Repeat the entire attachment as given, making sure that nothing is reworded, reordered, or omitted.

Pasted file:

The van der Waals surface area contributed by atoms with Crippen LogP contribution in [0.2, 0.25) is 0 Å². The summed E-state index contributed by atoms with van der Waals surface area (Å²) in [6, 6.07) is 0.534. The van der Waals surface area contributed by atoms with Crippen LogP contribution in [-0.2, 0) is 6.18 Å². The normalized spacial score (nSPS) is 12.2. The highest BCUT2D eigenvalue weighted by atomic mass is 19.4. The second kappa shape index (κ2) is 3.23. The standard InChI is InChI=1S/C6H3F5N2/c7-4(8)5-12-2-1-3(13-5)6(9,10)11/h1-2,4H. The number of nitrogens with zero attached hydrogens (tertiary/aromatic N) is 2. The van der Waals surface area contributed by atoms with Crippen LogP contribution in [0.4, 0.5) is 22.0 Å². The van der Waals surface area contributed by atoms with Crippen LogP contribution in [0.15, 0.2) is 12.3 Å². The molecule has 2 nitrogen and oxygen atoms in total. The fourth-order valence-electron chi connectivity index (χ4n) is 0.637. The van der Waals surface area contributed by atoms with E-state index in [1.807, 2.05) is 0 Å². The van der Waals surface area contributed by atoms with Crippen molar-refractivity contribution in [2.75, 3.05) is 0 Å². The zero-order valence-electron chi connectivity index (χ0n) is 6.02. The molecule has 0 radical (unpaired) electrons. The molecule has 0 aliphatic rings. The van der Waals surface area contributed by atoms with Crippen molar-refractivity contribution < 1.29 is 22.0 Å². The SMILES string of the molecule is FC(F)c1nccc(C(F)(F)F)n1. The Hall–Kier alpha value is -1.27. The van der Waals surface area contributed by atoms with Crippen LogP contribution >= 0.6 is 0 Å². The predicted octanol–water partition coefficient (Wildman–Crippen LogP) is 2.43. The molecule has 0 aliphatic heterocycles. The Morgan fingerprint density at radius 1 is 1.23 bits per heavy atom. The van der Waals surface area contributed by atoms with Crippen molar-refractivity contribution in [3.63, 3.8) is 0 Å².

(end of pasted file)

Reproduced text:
The van der Waals surface area contributed by atoms with Crippen LogP contribution in [0.2, 0.25) is 0 Å². The summed E-state index contributed by atoms with van der Waals surface area (Å²) in [6, 6.07) is 0.534. The van der Waals surface area contributed by atoms with Crippen LogP contribution in [-0.2, 0) is 6.18 Å². The normalized spacial score (nSPS) is 12.2. The highest BCUT2D eigenvalue weighted by atomic mass is 19.4. The second kappa shape index (κ2) is 3.23. The standard InChI is InChI=1S/C6H3F5N2/c7-4(8)5-12-2-1-3(13-5)6(9,10)11/h1-2,4H. The number of nitrogens with zero attached hydrogens (tertiary/aromatic N) is 2. The van der Waals surface area contributed by atoms with Crippen LogP contribution in [0.4, 0.5) is 22.0 Å². The van der Waals surface area contributed by atoms with Crippen LogP contribution in [0.15, 0.2) is 12.3 Å². The molecule has 2 nitrogen and oxygen atoms in total. The fourth-order valence-electron chi connectivity index (χ4n) is 0.637. The van der Waals surface area contributed by atoms with E-state index in [1.807, 2.05) is 0 Å². The van der Waals surface area contributed by atoms with Crippen molar-refractivity contribution in [2.75, 3.05) is 0 Å². The zero-order valence-electron chi connectivity index (χ0n) is 6.02. The molecule has 0 radical (unpaired) electrons. The molecule has 0 aliphatic rings. The van der Waals surface area contributed by atoms with Crippen molar-refractivity contribution < 1.29 is 22.0 Å². The SMILES string of the molecule is FC(F)c1nccc(C(F)(F)F)n1. The Hall–Kier alpha value is -1.27. The van der Waals surface area contributed by atoms with Crippen LogP contribution >= 0.6 is 0 Å². The predicted octanol–water partition coefficient (Wildman–Crippen LogP) is 2.43. The molecule has 0 aliphatic heterocycles. The Morgan fingerprint density at radius 1 is 1.23 bits per heavy atom. The van der Waals surface area contributed by atoms with Crippen molar-refractivity contribution in [3.63, 3.8) is 0 Å².